Edited by Locohead, 24 September 2009 - 10:41 PM.


#3 toinobcool

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Posted 25 September 2009 - 09:05 AM

Good point of view Locohead, it seems a good reason to do it.
It doesn't bother me this problem, not at all if it is working the console, it is ok... My only concern was if the console have still something that i can do to avoid stays in worst shape.
Do you think i should release a bit the screws? That maybe could help....
I only have a washer under the motherboard because i felt it fit better and two more betwen the motherboard and the heat-sink, i though it was the best solution.
That maybe could help....

*** If i leave the console like it is and try to make some mod to coll it down a little more when working (Maybe put the fans working constontly at 12V and put 1 o 2 more fans to increase the air circulation) will it become a bigger problem in the future, will that supose crack increase until i don't get Video or Audio again !? huh.gif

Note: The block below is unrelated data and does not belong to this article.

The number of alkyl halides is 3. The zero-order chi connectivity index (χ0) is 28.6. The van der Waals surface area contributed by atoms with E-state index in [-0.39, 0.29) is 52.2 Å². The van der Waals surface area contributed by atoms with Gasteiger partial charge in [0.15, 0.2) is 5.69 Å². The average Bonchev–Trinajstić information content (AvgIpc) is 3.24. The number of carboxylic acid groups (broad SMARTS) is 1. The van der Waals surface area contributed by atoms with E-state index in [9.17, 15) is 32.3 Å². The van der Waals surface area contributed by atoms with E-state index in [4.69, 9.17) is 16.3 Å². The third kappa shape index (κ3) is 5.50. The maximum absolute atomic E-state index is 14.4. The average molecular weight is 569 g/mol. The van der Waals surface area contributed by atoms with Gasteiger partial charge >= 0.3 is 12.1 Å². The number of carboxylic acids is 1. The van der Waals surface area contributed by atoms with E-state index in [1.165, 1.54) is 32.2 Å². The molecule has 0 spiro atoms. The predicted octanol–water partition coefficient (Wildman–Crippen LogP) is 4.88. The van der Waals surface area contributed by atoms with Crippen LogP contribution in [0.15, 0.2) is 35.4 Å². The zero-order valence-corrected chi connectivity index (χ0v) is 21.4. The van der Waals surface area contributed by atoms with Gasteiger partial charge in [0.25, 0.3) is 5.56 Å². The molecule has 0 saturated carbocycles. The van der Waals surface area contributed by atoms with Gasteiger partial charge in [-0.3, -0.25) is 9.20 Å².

Thanks.

Edited by toinobcool, 25 September 2009 - 09:09 AM.


#4 lildimsum7

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Posted 27 September 2009 - 08:19 PM

This is the same problem I have with a console I bought from a user here and it has the 12v fan mod.

#5 Locohead

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Posted 28 September 2009 - 04:19 AM

TBH I would get the 2nd screw&washer kit like I said and start again from scratch. Take both heatsinks off, maybe leave the board rest for a bit to let it reach equilibrium, and treat it like it's an RROD system and like you are starting out doing the x-clamp fix for the first time. I'll detail all the steps again, as I do them, to avoid any confusion:

- Remove motherboard from case, flip it over and also ground yourself to avoid any static charge
- CAREFULLY pry off the X-clamps with a screwdriver -- I use a "twist + pull" method to try to minimize any board gouging. Sometimes some of the clamps are stubborn, but just switch to a different leg. Don't use force or great amount of stress, just pry/wiggle them off gently. You could also cover up the underside of the board, I'm too lazy though...
- Clean and prepare both heatsinks and chips with specialized cleaner (I use Arcticlean #1 and #2) or maybe cheapskate cleaners would work OK too...